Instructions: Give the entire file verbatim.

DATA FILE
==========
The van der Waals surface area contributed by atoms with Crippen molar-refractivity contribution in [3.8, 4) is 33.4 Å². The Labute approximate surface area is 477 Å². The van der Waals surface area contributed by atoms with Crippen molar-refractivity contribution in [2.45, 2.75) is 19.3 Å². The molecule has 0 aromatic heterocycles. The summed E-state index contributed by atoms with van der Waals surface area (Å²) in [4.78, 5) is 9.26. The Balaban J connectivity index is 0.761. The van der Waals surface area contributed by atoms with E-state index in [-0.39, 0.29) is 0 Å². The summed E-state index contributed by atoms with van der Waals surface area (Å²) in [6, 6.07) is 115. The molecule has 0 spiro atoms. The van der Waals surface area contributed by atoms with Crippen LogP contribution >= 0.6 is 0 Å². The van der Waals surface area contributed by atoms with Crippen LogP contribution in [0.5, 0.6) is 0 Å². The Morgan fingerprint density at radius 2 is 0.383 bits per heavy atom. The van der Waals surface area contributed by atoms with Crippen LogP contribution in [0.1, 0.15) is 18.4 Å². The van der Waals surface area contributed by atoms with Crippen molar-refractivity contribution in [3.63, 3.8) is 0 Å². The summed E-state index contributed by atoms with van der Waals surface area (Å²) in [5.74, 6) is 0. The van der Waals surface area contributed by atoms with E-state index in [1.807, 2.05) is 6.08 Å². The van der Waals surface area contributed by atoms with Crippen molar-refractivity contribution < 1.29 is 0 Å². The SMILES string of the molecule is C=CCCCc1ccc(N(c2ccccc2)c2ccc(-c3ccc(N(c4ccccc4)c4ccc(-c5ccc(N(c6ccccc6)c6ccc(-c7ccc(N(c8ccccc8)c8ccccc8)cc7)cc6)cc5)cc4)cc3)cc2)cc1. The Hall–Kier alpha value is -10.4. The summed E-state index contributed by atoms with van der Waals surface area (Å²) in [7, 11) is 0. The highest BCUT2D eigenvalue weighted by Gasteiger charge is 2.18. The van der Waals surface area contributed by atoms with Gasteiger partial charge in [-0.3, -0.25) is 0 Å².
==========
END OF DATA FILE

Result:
The van der Waals surface area contributed by atoms with Crippen molar-refractivity contribution in [3.8, 4) is 33.4 Å². The Labute approximate surface area is 477 Å². The van der Waals surface area contributed by atoms with Crippen molar-refractivity contribution in [2.45, 2.75) is 19.3 Å². The molecule has 0 aromatic heterocycles. The summed E-state index contributed by atoms with van der Waals surface area (Å²) in [4.78, 5) is 9.26. The Balaban J connectivity index is 0.761. The van der Waals surface area contributed by atoms with E-state index in [-0.39, 0.29) is 0 Å². The summed E-state index contributed by atoms with van der Waals surface area (Å²) in [6, 6.07) is 115. The molecule has 0 spiro atoms. The van der Waals surface area contributed by atoms with Crippen LogP contribution >= 0.6 is 0 Å². The van der Waals surface area contributed by atoms with Crippen LogP contribution in [0.5, 0.6) is 0 Å². The Morgan fingerprint density at radius 2 is 0.383 bits per heavy atom. The van der Waals surface area contributed by atoms with Crippen LogP contribution in [0.1, 0.15) is 18.4 Å². The van der Waals surface area contributed by atoms with Crippen molar-refractivity contribution in [3.63, 3.8) is 0 Å². The summed E-state index contributed by atoms with van der Waals surface area (Å²) in [5.74, 6) is 0. The van der Waals surface area contributed by atoms with E-state index in [1.807, 2.05) is 6.08 Å². The van der Waals surface area contributed by atoms with Crippen molar-refractivity contribution < 1.29 is 0 Å². The SMILES string of the molecule is C=CCCCc1ccc(N(c2ccccc2)c2ccc(-c3ccc(N(c4ccccc4)c4ccc(-c5ccc(N(c6ccccc6)c6ccc(-c7ccc(N(c8ccccc8)c8ccccc8)cc7)cc6)cc5)cc4)cc3)cc2)cc1. The Hall–Kier alpha value is -10.4. The summed E-state index contributed by atoms with van der Waals surface area (Å²) in [7, 11) is 0. The highest BCUT2D eigenvalue weighted by Gasteiger charge is 2.18. The van der Waals surface area contributed by atoms with Gasteiger partial charge in [-0.3, -0.25) is 0 Å².